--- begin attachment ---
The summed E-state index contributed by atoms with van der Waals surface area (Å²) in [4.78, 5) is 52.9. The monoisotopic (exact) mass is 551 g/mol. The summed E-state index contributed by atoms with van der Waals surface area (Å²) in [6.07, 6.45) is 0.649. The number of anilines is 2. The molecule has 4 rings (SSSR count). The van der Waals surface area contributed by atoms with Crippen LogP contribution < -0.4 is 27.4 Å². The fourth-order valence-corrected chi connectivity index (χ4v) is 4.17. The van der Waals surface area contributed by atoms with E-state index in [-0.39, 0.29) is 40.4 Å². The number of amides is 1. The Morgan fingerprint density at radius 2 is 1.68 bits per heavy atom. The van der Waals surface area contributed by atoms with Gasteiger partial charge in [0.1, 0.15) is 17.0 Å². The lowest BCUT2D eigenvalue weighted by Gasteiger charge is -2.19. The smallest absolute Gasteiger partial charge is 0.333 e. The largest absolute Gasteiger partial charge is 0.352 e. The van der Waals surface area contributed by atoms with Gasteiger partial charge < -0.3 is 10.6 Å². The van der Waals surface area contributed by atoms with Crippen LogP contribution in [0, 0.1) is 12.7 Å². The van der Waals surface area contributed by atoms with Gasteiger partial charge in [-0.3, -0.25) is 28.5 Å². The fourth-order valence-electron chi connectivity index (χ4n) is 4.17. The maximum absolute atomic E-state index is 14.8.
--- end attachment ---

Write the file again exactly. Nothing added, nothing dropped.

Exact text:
The summed E-state index contributed by atoms with van der Waals surface area (Å²) in [4.78, 5) is 52.9. The monoisotopic (exact) mass is 551 g/mol. The summed E-state index contributed by atoms with van der Waals surface area (Å²) in [6.07, 6.45) is 0.649. The number of anilines is 2. The molecule has 4 rings (SSSR count). The van der Waals surface area contributed by atoms with Crippen LogP contribution < -0.4 is 27.4 Å². The fourth-order valence-corrected chi connectivity index (χ4v) is 4.17. The van der Waals surface area contributed by atoms with E-state index in [-0.39, 0.29) is 40.4 Å². The number of amides is 1. The Morgan fingerprint density at radius 2 is 1.68 bits per heavy atom. The van der Waals surface area contributed by atoms with Gasteiger partial charge in [0.1, 0.15) is 17.0 Å². The lowest BCUT2D eigenvalue weighted by Gasteiger charge is -2.19. The smallest absolute Gasteiger partial charge is 0.333 e. The largest absolute Gasteiger partial charge is 0.352 e. The van der Waals surface area contributed by atoms with Gasteiger partial charge < -0.3 is 10.6 Å². The van der Waals surface area contributed by atoms with Crippen LogP contribution in [0, 0.1) is 12.7 Å². The van der Waals surface area contributed by atoms with Gasteiger partial charge in [-0.3, -0.25) is 28.5 Å². The fourth-order valence-electron chi connectivity index (χ4n) is 4.17. The maximum absolute atomic E-state index is 14.8.